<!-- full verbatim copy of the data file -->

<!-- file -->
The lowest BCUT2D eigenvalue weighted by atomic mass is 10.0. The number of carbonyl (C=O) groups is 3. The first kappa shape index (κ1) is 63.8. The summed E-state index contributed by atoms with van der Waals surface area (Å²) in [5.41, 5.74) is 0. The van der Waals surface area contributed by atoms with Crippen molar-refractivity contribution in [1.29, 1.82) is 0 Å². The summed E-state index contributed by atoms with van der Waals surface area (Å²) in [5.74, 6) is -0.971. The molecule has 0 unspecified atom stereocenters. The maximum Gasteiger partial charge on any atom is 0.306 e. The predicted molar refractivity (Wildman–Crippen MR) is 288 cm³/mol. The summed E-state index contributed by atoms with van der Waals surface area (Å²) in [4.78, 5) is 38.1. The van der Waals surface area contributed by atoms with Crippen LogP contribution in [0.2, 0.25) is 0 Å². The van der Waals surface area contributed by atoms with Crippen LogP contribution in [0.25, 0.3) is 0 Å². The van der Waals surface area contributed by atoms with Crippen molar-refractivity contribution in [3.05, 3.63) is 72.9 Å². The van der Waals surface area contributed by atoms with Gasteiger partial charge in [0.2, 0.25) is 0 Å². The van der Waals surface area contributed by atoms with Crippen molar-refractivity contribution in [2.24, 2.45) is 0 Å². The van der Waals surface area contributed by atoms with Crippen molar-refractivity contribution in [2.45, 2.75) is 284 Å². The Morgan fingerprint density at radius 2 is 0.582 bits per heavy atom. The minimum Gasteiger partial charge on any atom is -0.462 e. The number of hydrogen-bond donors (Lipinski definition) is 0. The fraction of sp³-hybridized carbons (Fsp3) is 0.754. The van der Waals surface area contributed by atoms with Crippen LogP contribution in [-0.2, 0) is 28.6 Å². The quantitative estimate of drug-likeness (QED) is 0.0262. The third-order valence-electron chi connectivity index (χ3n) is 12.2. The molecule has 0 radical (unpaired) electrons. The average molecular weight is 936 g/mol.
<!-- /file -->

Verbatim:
The lowest BCUT2D eigenvalue weighted by atomic mass is 10.0. The number of carbonyl (C=O) groups is 3. The first kappa shape index (κ1) is 63.8. The summed E-state index contributed by atoms with van der Waals surface area (Å²) in [5.41, 5.74) is 0. The van der Waals surface area contributed by atoms with Crippen molar-refractivity contribution in [1.29, 1.82) is 0 Å². The summed E-state index contributed by atoms with van der Waals surface area (Å²) in [5.74, 6) is -0.971. The molecule has 0 unspecified atom stereocenters. The maximum Gasteiger partial charge on any atom is 0.306 e. The predicted molar refractivity (Wildman–Crippen MR) is 288 cm³/mol. The summed E-state index contributed by atoms with van der Waals surface area (Å²) in [4.78, 5) is 38.1. The van der Waals surface area contributed by atoms with Crippen LogP contribution in [0.2, 0.25) is 0 Å². The van der Waals surface area contributed by atoms with Crippen LogP contribution in [0.25, 0.3) is 0 Å². The van der Waals surface area contributed by atoms with Crippen molar-refractivity contribution in [3.05, 3.63) is 72.9 Å². The van der Waals surface area contributed by atoms with Gasteiger partial charge in [0.2, 0.25) is 0 Å². The van der Waals surface area contributed by atoms with Crippen molar-refractivity contribution in [2.24, 2.45) is 0 Å². The van der Waals surface area contributed by atoms with Crippen molar-refractivity contribution in [2.45, 2.75) is 284 Å². The Morgan fingerprint density at radius 2 is 0.582 bits per heavy atom. The minimum Gasteiger partial charge on any atom is -0.462 e. The number of hydrogen-bond donors (Lipinski definition) is 0. The fraction of sp³-hybridized carbons (Fsp3) is 0.754. The van der Waals surface area contributed by atoms with Crippen LogP contribution in [-0.2, 0) is 28.6 Å². The quantitative estimate of drug-likeness (QED) is 0.0262. The third-order valence-electron chi connectivity index (χ3n) is 12.2. The molecule has 0 radical (unpaired) electrons. The average molecular weight is 936 g/mol.